Sonning (St. Andrew)
SONNING (St. Andrew), a parish, in the union of Wokingham, partly in the hundred of Binfield, county of Oxford, but chiefly in the hundreds of Charlton and Sonning, county of Berks, 3½ miles (E. N. E.) from Reading; containing, with the liberty of Early, that of Eye with Dunsden, and that of Woodley with Sandford, 2712 inhabitants, of whom 550 are in Sonning Town liberty. This parish, which is of considerable antiquity, is said to have been the seat of a diocese during the separation of Berks and Wilts from the ancient see of Sherborne; but the fact has not been satisfactorily established. The bishops of Salisbury had a palace here, in which Isabel, queen of the deposed monarch Richard II., resided from the time of his imprisonment in Pontefract Castle till his lamentable death in 1399. The village is situated on the bank of the river Thames, over which is a wooden bridge; and the surrounding scenery is agreeably diversified: the Great Western railway intersects the parish. The living is a vicarage, valued in the king's books at £20. 7. 1.; net income, £451; patron, the Bishop of Oxford; impropriator, R. Palmer, Esq. The vicarial tithes were exchanged for corn-rents in 1816, under an inclosure act; and the impropriate tithes have been recently commuted for a rent-charge of £1762. An act for establishing a general cemetery was passed in 1842. Here is a place of worship for Independents. Sir Thomas Rich, in 1766, founded a free school, which he endowed with an estate now producing £52. 10. per annum; and there are other benefactions for education yielding £26. 14. a year.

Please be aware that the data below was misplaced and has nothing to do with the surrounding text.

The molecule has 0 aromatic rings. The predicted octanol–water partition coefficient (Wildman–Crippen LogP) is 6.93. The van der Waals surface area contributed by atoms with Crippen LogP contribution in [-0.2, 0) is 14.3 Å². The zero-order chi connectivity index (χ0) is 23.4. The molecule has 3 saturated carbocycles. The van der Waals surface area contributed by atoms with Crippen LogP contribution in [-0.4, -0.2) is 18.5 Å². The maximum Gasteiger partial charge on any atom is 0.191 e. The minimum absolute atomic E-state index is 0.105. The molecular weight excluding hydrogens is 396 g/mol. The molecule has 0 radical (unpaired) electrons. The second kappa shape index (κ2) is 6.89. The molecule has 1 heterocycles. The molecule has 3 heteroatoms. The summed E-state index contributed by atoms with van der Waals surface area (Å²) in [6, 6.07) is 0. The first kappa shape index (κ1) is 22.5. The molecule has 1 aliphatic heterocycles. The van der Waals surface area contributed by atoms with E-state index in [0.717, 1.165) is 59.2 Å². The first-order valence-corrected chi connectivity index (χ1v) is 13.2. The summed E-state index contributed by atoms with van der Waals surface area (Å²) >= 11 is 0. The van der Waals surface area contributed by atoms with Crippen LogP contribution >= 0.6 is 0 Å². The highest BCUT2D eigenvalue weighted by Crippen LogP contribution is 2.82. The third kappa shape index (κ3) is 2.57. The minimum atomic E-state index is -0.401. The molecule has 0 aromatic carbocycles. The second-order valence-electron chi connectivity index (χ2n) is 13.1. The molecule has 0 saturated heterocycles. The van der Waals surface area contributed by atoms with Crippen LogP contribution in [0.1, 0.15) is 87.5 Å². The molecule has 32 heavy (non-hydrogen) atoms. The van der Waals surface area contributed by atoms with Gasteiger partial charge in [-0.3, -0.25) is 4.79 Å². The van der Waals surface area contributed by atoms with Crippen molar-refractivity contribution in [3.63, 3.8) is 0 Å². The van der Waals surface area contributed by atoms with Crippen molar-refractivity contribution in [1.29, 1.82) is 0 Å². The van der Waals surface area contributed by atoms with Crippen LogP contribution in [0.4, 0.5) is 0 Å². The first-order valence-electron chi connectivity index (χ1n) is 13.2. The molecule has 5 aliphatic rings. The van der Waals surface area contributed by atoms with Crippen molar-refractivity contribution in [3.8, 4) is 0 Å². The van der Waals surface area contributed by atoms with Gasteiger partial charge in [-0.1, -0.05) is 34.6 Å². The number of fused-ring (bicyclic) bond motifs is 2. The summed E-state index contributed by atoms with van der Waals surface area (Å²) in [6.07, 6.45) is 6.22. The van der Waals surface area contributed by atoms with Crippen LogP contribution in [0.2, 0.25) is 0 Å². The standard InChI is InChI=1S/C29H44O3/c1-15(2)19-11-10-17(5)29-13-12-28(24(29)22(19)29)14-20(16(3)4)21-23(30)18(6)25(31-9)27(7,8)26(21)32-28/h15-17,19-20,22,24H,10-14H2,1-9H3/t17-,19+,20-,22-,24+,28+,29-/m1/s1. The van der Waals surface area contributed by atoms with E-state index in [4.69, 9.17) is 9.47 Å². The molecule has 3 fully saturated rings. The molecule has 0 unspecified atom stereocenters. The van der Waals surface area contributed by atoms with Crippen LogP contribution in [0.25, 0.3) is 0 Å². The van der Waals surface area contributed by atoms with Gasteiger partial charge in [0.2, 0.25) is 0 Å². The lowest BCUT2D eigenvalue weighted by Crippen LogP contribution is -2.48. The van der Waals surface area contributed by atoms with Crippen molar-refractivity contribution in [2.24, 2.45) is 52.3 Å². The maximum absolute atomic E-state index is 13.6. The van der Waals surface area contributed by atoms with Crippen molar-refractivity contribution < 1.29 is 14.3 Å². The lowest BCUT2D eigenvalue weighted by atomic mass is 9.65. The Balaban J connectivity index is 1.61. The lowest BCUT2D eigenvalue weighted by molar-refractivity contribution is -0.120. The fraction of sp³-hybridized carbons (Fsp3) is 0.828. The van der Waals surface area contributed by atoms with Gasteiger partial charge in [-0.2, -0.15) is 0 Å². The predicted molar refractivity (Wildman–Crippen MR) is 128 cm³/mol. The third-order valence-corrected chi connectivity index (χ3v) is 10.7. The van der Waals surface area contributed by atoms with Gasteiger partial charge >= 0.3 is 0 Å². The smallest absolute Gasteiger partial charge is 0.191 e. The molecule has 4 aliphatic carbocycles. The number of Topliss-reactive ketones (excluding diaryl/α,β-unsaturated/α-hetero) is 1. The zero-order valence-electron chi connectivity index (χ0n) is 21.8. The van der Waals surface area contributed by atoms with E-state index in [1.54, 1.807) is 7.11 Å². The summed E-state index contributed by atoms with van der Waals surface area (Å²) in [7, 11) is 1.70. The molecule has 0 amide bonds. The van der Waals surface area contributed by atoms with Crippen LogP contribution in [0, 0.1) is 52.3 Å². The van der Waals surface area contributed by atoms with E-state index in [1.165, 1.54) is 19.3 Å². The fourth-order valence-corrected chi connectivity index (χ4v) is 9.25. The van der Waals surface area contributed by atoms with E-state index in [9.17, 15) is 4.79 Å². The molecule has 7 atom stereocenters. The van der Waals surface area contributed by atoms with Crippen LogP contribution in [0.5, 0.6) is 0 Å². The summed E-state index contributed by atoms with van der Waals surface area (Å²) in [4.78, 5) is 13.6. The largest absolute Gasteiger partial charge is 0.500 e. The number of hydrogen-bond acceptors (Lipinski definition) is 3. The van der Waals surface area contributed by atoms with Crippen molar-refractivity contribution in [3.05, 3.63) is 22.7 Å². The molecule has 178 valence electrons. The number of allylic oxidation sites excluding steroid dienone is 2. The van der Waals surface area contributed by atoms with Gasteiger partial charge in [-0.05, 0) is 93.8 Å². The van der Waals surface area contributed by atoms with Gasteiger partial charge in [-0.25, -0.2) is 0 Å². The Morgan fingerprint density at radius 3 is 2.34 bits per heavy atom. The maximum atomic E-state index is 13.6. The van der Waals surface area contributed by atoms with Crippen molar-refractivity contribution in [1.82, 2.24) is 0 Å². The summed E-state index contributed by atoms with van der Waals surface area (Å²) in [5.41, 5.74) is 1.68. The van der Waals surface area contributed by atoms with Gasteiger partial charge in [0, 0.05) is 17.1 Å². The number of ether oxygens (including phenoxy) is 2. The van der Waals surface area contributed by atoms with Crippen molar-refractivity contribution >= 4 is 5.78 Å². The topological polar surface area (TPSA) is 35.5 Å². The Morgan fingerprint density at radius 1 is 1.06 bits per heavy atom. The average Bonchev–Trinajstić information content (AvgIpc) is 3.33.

Transcribed from A Topographical Dictionary of England, by Samuel Lewis, seventh edition, published 1858.